The Myanmar authorities should stop prosecuting and threatening journalists and human rights defenders for reporting and speaking out about human rights abuses, the organisation says.
Fortify Rights pointed to the Myanmar military’s threats legal action on January 28 against anyone alleging that the military is responsible for the killings of two ethnic-Kachin women teachers on January 20 in a village in Shan State. The following day, the office of President U Thein Sein directed the note to members of the media.
These threats follow the ongoing prosecution of U Brang Shawng, an ethnic-Kachin man who faces criminal charges for alleging that the Myanmar military is responsible for the death of his 14-year-old daughter, Ja Seng Ing, the group says.
“We’re seeing worrying trends. Wartime violence against civilians is continuing and the Myanmar military is increasingly using the justice system as a tool to silence critics,” said Mr Matthew Smith, executive director of Fortify Rights. “The authorities should ensure swift justice for misconduct by soldiers rather than shielding them from public scrutiny and accountability.”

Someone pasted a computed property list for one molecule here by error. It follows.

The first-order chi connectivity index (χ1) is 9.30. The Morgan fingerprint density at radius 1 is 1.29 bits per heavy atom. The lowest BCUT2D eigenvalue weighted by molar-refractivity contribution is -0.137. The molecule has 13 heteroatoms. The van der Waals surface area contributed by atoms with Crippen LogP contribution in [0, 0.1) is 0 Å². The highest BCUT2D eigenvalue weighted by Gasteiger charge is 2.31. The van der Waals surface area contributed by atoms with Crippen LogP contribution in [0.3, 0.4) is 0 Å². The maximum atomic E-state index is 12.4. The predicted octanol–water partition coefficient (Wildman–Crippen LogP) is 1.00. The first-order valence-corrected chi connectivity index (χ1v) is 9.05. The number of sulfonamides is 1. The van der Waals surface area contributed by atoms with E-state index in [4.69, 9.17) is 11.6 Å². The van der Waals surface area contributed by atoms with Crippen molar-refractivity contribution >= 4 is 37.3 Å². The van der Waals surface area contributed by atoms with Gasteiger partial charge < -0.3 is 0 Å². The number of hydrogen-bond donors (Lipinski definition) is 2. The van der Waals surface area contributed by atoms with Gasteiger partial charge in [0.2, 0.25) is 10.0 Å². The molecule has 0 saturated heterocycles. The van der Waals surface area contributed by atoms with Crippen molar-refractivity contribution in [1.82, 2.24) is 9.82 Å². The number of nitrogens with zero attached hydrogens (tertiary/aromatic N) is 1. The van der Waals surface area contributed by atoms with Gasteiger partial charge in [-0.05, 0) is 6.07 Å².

Fortify Rights says the authorities should retract their threats of legal action against those alleging military involvement in the murders and ensure that the perpetrators are brought to justice.
They are also calling for an independent international investigation, including Myanmar partners, into alleged violations of international human rights, criminal, and humanitarian law committed by all parties to Myanmar’s various ongoing armed conflicts.
In December, Fortify Rights and five leading international human rights organisations sent a letter to President U Thein Sein regarding the prosecution of U Brang Shawng, calling for all charges to be immediately and unconditionally dropped. A verdict in the case in Hpakant Township court is expected within weeks.
“The military is seeking to flip justice on its head by prosecuting survivors and their family members, journalists, and human rights defenders, and the government seems content to play along,” said Mr Smith.
“The authorities need to understand they can’t punish critics just because they don’t like what they have to say.”